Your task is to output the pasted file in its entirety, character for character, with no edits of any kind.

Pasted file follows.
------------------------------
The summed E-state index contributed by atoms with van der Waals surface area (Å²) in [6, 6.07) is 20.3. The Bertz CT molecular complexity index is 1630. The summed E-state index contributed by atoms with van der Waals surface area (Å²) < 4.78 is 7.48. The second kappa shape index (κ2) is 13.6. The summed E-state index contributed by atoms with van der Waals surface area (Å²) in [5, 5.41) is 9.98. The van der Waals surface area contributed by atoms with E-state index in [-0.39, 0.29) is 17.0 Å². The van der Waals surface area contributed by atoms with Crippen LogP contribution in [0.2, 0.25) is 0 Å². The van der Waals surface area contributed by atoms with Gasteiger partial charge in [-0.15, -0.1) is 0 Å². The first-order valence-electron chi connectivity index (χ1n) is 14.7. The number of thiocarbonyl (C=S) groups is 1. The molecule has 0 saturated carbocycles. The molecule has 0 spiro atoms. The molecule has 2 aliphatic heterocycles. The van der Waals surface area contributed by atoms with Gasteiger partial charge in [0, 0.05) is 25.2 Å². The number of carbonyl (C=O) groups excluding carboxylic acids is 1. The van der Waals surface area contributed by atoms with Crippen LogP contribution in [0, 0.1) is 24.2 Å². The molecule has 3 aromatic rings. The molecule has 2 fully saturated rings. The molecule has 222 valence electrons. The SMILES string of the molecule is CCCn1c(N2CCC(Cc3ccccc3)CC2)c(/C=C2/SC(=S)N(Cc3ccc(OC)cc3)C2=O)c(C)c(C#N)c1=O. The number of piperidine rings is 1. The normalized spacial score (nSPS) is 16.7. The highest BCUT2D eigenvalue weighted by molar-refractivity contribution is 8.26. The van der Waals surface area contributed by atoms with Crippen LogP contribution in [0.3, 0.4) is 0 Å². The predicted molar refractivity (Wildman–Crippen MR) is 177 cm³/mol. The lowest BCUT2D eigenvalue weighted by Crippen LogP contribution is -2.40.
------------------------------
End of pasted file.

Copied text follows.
The summed E-state index contributed by atoms with van der Waals surface area (Å²) in [6, 6.07) is 20.3. The Bertz CT molecular complexity index is 1630. The summed E-state index contributed by atoms with van der Waals surface area (Å²) < 4.78 is 7.48. The second kappa shape index (κ2) is 13.6. The summed E-state index contributed by atoms with van der Waals surface area (Å²) in [5, 5.41) is 9.98. The van der Waals surface area contributed by atoms with E-state index in [-0.39, 0.29) is 17.0 Å². The van der Waals surface area contributed by atoms with Crippen LogP contribution in [0.2, 0.25) is 0 Å². The van der Waals surface area contributed by atoms with Gasteiger partial charge in [-0.15, -0.1) is 0 Å². The first-order valence-electron chi connectivity index (χ1n) is 14.7. The number of thiocarbonyl (C=S) groups is 1. The molecule has 0 saturated carbocycles. The molecule has 0 spiro atoms. The molecule has 2 aliphatic heterocycles. The van der Waals surface area contributed by atoms with Gasteiger partial charge in [0, 0.05) is 25.2 Å². The number of carbonyl (C=O) groups excluding carboxylic acids is 1. The van der Waals surface area contributed by atoms with Crippen LogP contribution in [0, 0.1) is 24.2 Å². The molecule has 3 aromatic rings. The molecule has 2 fully saturated rings. The molecule has 222 valence electrons. The SMILES string of the molecule is CCCn1c(N2CCC(Cc3ccccc3)CC2)c(/C=C2/SC(=S)N(Cc3ccc(OC)cc3)C2=O)c(C)c(C#N)c1=O. The number of piperidine rings is 1. The normalized spacial score (nSPS) is 16.7. The highest BCUT2D eigenvalue weighted by molar-refractivity contribution is 8.26. The van der Waals surface area contributed by atoms with Crippen LogP contribution in [0.3, 0.4) is 0 Å². The predicted molar refractivity (Wildman–Crippen MR) is 177 cm³/mol. The lowest BCUT2D eigenvalue weighted by Crippen LogP contribution is -2.40.